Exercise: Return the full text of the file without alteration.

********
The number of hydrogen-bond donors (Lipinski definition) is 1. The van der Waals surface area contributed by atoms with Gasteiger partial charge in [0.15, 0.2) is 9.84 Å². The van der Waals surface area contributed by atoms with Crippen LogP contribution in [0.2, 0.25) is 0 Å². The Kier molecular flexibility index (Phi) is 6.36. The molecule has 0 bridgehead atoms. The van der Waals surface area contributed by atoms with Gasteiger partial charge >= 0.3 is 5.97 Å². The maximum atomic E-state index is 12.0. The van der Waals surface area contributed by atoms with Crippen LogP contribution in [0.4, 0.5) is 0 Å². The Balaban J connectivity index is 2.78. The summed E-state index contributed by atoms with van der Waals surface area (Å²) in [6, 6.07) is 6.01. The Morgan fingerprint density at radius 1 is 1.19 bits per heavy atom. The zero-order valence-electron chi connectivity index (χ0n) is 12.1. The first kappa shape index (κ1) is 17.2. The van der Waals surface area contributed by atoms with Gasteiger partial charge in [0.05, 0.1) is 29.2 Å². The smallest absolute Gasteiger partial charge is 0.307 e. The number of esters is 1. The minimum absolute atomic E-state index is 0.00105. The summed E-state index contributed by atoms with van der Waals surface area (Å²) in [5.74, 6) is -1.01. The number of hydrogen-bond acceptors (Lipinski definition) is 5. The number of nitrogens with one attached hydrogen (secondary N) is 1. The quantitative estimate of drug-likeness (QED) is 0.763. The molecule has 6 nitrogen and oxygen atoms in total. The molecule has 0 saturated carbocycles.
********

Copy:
The number of hydrogen-bond donors (Lipinski definition) is 1. The van der Waals surface area contributed by atoms with Gasteiger partial charge in [0.15, 0.2) is 9.84 Å². The van der Waals surface area contributed by atoms with Crippen LogP contribution in [0.2, 0.25) is 0 Å². The Kier molecular flexibility index (Phi) is 6.36. The molecule has 0 bridgehead atoms. The van der Waals surface area contributed by atoms with Gasteiger partial charge >= 0.3 is 5.97 Å². The maximum atomic E-state index is 12.0. The van der Waals surface area contributed by atoms with Crippen LogP contribution in [0.4, 0.5) is 0 Å². The Balaban J connectivity index is 2.78. The summed E-state index contributed by atoms with van der Waals surface area (Å²) in [6, 6.07) is 6.01. The Morgan fingerprint density at radius 1 is 1.19 bits per heavy atom. The zero-order valence-electron chi connectivity index (χ0n) is 12.1. The first kappa shape index (κ1) is 17.2. The van der Waals surface area contributed by atoms with Gasteiger partial charge in [0.05, 0.1) is 29.2 Å². The smallest absolute Gasteiger partial charge is 0.307 e. The number of esters is 1. The minimum absolute atomic E-state index is 0.00105. The summed E-state index contributed by atoms with van der Waals surface area (Å²) in [5.74, 6) is -1.01. The number of hydrogen-bond acceptors (Lipinski definition) is 5. The number of nitrogens with one attached hydrogen (secondary N) is 1. The quantitative estimate of drug-likeness (QED) is 0.763. The molecule has 6 nitrogen and oxygen atoms in total. The molecule has 0 saturated carbocycles.